Monday, February 02, 2015

New Beginning 1039

My desires, before becoming one of the undead, were simple: party every night, and violate a goddess for hours. I achieved the former easily in my house in the English countryside, but was not naked with a goddess until my summer solstice orgy of seventeen sixty-three.

I was carefree and aroused on that hot, breezy night. Nothing was going to stop me from bedding every woman I pleased. But all I wanted was one of the thirteen naked women—referred to as goddesses, and hired to manage my biggest party of the year—to choose me as her pet. They were prostitutes with a mysterious pimp whose face I never saw without a mask. He went by Vlad. A friend of a friend had recommended him. I would mail a letter requesting his services, and a crow would return the next day with his obliging reply on crisp paper. A trained crow was a strange and wonderful creature to have.

The party began in my massive, oval shaped gilded ballroom used mostly for drunken, dirty dancing. Nearly one thousand people wearing Venetian masks stood under crystal chandeliers ablaze with lit white candles. Curious cherubs, virile gods, and sensuous goddesses watched us from the fresco on the ceiling. Whenever I looked up, I scowled. What did they care? Why wouldn’t they join us.

That's when I broke out my hunting rifle.

I had it tucked down the leg of my modestly Satanic trousers in the hope of attracting goddess after goddess, but if I was going to be ignored I was left with no alternative. When I put on my costume it was an easy matter to slip the rifle down past my hip; not so the unusually acrobatic feat of taking it out again while surrounded by hundreds of cavorting harlots. The best I could do was to unzip my flies to reach for the trigger and aim the gun by raising a leg. When it went off, I nearly lost a shoe, but those first few shots did the trick.

Goddesses and wrinkled bankers scattered in a reverse tsunami of panic and entrails. I could barely contain my excitement, hopping beneath the chandeliers with the devil-may-care pluck of a mongrel pissing on the door of a church.

Then a voice cried out — a pained voice.

"Stop Sir, please stop right away."

From the squirt of blood, the shrieks of horror, a tiny girl appeared, teddy bear clutched to her Marilyn Manson T Shirt.

"Those Satanic trousers of yours would fetch a mint on Ebay, but if you keep bouncing around like that you'll split the crotch. What say you take them off and we post a bid right now? I'll take the first hundred quid and you can keep the rest. You can even borrow a spare pair of my Daddy's trousers for a tenner if you like, unless it's your preference to continue romping around this Bacchinalian revel in your underwear like the people dressed as Satyrs."

My leg de-cocked, my hip clicked, and my eyebrow shot up. At that moment I must have looked like I was selectively epileptic.

"Fine," I said, "all we need now is a monkey wrench."

Opening: CavalierdeNuit.....Continuation: Whirlochre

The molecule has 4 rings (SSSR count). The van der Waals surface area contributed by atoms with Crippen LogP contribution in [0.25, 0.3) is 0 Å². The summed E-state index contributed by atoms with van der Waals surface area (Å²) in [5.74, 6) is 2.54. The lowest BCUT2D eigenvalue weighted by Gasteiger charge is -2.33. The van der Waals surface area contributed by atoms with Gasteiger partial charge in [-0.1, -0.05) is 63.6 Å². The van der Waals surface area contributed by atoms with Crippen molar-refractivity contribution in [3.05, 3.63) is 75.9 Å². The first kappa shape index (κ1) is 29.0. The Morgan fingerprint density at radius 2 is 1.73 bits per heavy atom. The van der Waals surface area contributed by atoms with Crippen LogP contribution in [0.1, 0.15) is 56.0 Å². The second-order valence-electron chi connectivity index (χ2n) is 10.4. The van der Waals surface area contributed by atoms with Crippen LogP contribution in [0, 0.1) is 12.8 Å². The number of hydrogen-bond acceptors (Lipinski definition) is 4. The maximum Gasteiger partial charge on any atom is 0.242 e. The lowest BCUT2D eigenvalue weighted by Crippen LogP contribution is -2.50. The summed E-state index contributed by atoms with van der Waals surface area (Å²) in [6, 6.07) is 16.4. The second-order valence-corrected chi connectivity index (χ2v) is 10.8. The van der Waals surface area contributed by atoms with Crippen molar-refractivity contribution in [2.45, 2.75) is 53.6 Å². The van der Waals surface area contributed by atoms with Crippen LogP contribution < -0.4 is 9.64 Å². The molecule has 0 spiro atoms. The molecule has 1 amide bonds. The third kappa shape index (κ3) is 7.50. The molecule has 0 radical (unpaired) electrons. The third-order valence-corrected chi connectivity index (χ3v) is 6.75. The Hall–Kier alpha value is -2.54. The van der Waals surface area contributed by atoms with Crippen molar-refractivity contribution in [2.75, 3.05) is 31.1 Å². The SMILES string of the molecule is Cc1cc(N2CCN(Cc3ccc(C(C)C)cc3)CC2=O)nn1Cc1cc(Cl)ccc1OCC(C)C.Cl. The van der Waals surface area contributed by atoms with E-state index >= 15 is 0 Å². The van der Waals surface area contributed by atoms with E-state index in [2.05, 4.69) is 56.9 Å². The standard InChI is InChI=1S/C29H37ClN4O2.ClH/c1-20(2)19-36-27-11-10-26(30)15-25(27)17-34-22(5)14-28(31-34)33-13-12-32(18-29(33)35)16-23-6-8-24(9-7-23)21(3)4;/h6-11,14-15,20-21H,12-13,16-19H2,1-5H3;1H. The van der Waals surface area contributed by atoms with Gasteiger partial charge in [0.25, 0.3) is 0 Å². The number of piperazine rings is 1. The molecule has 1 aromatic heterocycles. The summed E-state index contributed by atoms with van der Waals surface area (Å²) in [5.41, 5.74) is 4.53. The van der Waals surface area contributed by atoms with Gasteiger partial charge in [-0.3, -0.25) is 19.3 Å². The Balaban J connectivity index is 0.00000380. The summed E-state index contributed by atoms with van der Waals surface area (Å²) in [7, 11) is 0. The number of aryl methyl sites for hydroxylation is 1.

Evil Editor said...

Unchosen continuatioon:

And then I asked myself why I was thinking about having sexy dance time with people painted on a ceiling. Maybe if the molding was shaped just right …


Well, maybe … but not right now. That was a project for another day. Oh, and maybe I should train a crow while I was at it. Trained crows seem like a super useful thing to have around. Not creepy at all.

But I was being silly working on my To Do list in the midst of my party. Back to the naked women!

—Sarah Hipple

Evil Editor said...

The actual continuation said "spanner" rather than monkey wrench, which is more appropriate for a story set in the English countryside, but which may not be a familiar term to as many readers. Besides, a monkey wrench is bigger and thus funnier. In fact, maybe it should be the jaws of life.

Evil Editor said...

P2: I would change "pleased" to "wished" or "desired" or "wanted." "pleased could be interpreted to mean he had to please them before he could bed them rather than that he simply pleased to bed them. It's okay to write dates numerically.

P3: hyphenate oval-shaped. The last three sentences lose me. Why does he scowl? Because the characters in the fresco are being judgmental? What did they care about what? That he scowled? Or that there were 1000 people in masks standing in the ballroom? Why wouldn't they join us. I assume that needs a question mark, but I don't get the meaning. Presumably he knows why the figures in the fresco aren't joining them, so what is he saying? That the figure are being judgmental, but would probably join them if they could? I would drop all three sentences, but if they're important, make it clear what you mean.

Of course a pimp with a trained crow is a can't-lose combination, but maybe he should go by Vladimir.

AS Olivier said...

Honestly, I don't find this as punchy as it could be. There's prostitutes, a guy called Vlad and a trained crow, and that's all very cool, but I want more of what's immediately happening. In first person, I expect more of the character's thoughts and voice. I'm not feeling the voice as much as I'd like - this feels a bit cold. I would read on because I'm curious about Vlad and the prostitutes, but I'm not hugely gripped.

khazarkhum said...

This sounds more like a description of a weird commercial, or a music video that makes no sense, than it does like the opening of a novel.

From what I can gather, our protagonist is a vampire who is also a strike-out king. He is disconnected, from his world, himself and us.

Dave Fragments said...

It took me all day to get time to comment.
My first thoughts were that this was too much too fast but then I realized that I had done exactly that in the last "New Beginning" I submitted. That's an interesting observation and it might be an instructive one.
"As Olivier" made another good observation. It's not personal enough. Give the speaker a voice that says sexy, wanton, and greedy. something like:
Before becoming one of the undead on the Summer Solstice, my desires were simple: violate a goddess for hours and party every night. I owned a house in the English Countryside and . . .